Scheme 1. Retrosynthetic Analysis 

Discrimination of enantiotopic faces of the nucleophile in the palladium-catalyzed AAA is very challenging as the nucleophile attacks on the face of the -allyl system opposite to that of the chirality inducing metal-ligand complex.19 Gratifyingly, performing the allylic alkylation of tetralone 1020 and allyl acetate with a catalyst derived from -allylpalladium chloride dimer (0.5%) and (R,R)-ligand 12 (1.0%) in the presence of cesium carbonate21 in DME gave 11 in good yield and ee as shown in eq 1.

Wittig olefination gave almost quantitative yield of exocyclic olefin 13 (Scheme 2). Although one-pot cleavage (OsO4, NaIO4) of 13 was not successful, stepwise operations selectively cleaved the less hindered terminal olefin in the presence of the 1,1-disubstituted olefin. Reductive amination provided amine 15 in good yield.

 Scheme 2. Synthesis of (-)-Metazocinea a Reaction conditions: a) CH2=PPh3, THF; b) 2% OsO4, NMO; c) NaIO4; d) MeNH2, MgSO4, NaBH4; e) 1.5 equiv TsOH, toluene, reflux; f) 20 mol % BuLi, 20 mol % iPr2NH, THF, rt, 30 min; g) 20 mol % BuLi, 20 mol % iPr2NH, 40 mol % TMEDA, THF, rt, 8 h; h) BBr3, CH2Cl2.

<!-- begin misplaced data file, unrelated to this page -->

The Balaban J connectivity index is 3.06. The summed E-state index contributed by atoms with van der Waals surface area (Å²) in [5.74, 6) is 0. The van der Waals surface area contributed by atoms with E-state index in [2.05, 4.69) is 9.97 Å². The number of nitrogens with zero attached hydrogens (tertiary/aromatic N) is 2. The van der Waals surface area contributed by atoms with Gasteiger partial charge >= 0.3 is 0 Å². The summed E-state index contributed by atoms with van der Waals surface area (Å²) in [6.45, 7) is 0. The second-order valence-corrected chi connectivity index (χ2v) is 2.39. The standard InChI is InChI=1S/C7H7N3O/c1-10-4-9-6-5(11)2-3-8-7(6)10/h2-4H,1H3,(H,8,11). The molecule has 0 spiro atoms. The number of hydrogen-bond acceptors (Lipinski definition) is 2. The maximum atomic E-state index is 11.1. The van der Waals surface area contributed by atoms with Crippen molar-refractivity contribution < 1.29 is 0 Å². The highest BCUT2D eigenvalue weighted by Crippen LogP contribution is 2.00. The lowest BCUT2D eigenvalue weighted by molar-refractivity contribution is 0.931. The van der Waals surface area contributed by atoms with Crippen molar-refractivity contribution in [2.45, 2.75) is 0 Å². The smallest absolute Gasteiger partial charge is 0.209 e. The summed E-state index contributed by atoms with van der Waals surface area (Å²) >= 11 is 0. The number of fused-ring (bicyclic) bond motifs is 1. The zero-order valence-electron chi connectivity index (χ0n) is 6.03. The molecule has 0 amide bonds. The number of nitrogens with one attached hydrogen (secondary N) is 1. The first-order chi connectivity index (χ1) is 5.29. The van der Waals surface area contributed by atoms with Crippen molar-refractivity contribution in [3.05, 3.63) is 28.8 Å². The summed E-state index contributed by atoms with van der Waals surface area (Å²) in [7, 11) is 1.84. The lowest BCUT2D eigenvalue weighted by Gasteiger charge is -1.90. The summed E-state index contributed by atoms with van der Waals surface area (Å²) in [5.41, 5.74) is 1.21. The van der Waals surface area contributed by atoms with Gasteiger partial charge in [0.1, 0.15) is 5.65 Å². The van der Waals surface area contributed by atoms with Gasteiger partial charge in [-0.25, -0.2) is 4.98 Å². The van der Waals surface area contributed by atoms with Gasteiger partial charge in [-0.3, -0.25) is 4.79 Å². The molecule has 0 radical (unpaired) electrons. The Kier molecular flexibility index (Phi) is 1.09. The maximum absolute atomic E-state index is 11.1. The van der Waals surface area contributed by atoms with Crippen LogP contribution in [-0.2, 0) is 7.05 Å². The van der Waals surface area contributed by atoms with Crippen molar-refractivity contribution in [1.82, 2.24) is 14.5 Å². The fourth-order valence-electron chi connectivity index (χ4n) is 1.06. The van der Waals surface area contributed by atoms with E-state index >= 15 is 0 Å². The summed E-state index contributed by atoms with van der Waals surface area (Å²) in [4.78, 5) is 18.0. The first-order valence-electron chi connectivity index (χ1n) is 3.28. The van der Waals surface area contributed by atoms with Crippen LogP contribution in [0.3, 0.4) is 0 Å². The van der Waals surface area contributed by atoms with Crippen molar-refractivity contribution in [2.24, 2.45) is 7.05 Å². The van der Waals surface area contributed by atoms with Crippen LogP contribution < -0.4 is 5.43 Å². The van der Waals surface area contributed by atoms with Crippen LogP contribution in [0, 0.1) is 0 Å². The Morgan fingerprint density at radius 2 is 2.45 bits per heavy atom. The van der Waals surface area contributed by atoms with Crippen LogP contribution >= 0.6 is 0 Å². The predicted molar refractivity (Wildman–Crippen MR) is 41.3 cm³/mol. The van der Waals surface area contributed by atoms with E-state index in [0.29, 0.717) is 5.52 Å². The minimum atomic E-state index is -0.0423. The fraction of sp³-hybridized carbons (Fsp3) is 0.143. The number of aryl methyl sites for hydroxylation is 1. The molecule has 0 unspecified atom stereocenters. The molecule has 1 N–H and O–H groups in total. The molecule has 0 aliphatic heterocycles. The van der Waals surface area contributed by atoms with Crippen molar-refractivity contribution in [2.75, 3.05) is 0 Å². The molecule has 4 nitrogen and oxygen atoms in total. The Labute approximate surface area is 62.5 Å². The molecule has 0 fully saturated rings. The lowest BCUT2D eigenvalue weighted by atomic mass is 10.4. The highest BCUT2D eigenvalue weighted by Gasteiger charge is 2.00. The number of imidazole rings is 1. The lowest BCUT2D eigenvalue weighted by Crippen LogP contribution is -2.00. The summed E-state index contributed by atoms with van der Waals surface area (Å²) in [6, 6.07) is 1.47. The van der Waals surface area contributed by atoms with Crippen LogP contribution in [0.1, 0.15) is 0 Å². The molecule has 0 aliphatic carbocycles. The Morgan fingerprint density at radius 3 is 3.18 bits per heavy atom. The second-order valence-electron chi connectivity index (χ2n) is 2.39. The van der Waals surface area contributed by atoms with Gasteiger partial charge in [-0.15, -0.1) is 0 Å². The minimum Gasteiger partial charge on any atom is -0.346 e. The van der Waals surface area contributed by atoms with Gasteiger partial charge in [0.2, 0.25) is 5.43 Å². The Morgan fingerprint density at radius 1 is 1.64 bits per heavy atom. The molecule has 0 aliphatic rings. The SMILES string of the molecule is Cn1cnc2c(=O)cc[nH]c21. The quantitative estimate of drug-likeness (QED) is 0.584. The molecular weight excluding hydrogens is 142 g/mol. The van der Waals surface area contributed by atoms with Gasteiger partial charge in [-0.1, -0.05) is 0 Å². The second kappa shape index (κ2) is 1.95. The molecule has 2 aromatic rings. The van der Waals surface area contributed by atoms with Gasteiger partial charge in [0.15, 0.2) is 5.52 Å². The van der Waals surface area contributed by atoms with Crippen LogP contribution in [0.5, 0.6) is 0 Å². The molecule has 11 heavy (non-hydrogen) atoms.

The stage was set for the key speculative step, the migratory hydroamination. Treatment of amine 15 with a catalytic amount or even a full equivalent of LDA gave only recovered starting material, presumably due to the difficulty of the initial isomerization. Thus, we examined the isomerization under acidic conditions and found the exocyclic olefin was isomerized to the internal olefin 16 (not all the way to conjugation!). Despite the need to isomerize 16 to 8 (R = CH3) first and the difficulty of subsequent addition of a lithium amide to an electron-rich styrene,12,22 subjecting amine 16 to 20 mol % LDA in THF led to cycloisomerization to form 17 as a single diastereomer23 in less than 30 min at room temperature. This result suggests that the failure of cyclization using base alone in the case of morphine might be due to the more electronically rich aromatic ring compared to benzomorphans. Increasing the basicity of the medium by addition of 40 mol % TMEDA18 allowed reaction of 15 and provided 17 more slowly (8 h) but still nearly quantitatively. We hypothesized that the high diastereoselective control of C-11 came from intramolecular protonation of the allylic anion 18 from the alpha face (i.e., cis to the aminoethyl substituent as depicted in 18') of an almost flat six-membered ring. This is in contrast to previous approaches employing Grewe cyclizations which often gave both epimers.7,24 Finally, demethylation gave (-)-metazocine (3), whose spectral data is identical to that previously reported.7,9